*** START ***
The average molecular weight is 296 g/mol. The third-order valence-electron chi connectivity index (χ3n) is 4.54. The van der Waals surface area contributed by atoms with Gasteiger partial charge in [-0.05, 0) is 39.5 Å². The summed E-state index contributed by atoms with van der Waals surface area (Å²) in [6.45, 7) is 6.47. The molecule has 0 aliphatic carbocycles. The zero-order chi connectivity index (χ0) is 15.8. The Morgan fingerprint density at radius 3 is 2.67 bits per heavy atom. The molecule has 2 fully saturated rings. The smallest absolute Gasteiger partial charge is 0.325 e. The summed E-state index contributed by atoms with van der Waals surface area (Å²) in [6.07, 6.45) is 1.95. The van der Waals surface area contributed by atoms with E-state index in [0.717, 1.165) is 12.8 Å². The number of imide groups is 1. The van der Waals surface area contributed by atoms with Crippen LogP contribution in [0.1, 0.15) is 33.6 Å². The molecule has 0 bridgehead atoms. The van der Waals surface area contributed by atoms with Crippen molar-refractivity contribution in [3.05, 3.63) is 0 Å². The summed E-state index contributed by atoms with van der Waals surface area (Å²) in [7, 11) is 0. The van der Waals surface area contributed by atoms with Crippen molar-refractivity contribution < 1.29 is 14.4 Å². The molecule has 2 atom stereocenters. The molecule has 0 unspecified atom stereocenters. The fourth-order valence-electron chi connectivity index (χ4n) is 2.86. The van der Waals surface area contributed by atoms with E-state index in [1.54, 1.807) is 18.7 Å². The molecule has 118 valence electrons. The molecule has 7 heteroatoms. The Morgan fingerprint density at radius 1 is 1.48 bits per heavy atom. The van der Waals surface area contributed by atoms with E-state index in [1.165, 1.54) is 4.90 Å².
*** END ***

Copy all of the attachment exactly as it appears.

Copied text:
The average molecular weight is 296 g/mol. The third-order valence-electron chi connectivity index (χ3n) is 4.54. The van der Waals surface area contributed by atoms with Gasteiger partial charge in [-0.05, 0) is 39.5 Å². The summed E-state index contributed by atoms with van der Waals surface area (Å²) in [6.45, 7) is 6.47. The molecule has 0 aliphatic carbocycles. The zero-order chi connectivity index (χ0) is 15.8. The Morgan fingerprint density at radius 3 is 2.67 bits per heavy atom. The molecule has 2 fully saturated rings. The smallest absolute Gasteiger partial charge is 0.325 e. The summed E-state index contributed by atoms with van der Waals surface area (Å²) in [6.07, 6.45) is 1.95. The van der Waals surface area contributed by atoms with E-state index in [0.717, 1.165) is 12.8 Å². The number of imide groups is 1. The van der Waals surface area contributed by atoms with Crippen LogP contribution in [0.1, 0.15) is 33.6 Å². The molecule has 0 bridgehead atoms. The van der Waals surface area contributed by atoms with Crippen molar-refractivity contribution in [3.05, 3.63) is 0 Å². The summed E-state index contributed by atoms with van der Waals surface area (Å²) in [7, 11) is 0. The van der Waals surface area contributed by atoms with Crippen molar-refractivity contribution < 1.29 is 14.4 Å². The molecule has 2 atom stereocenters. The molecule has 0 unspecified atom stereocenters. The fourth-order valence-electron chi connectivity index (χ4n) is 2.86. The van der Waals surface area contributed by atoms with E-state index in [1.54, 1.807) is 18.7 Å². The molecule has 118 valence electrons. The molecule has 7 heteroatoms. The Morgan fingerprint density at radius 1 is 1.48 bits per heavy atom. The van der Waals surface area contributed by atoms with E-state index in [1.165, 1.54) is 4.90 Å².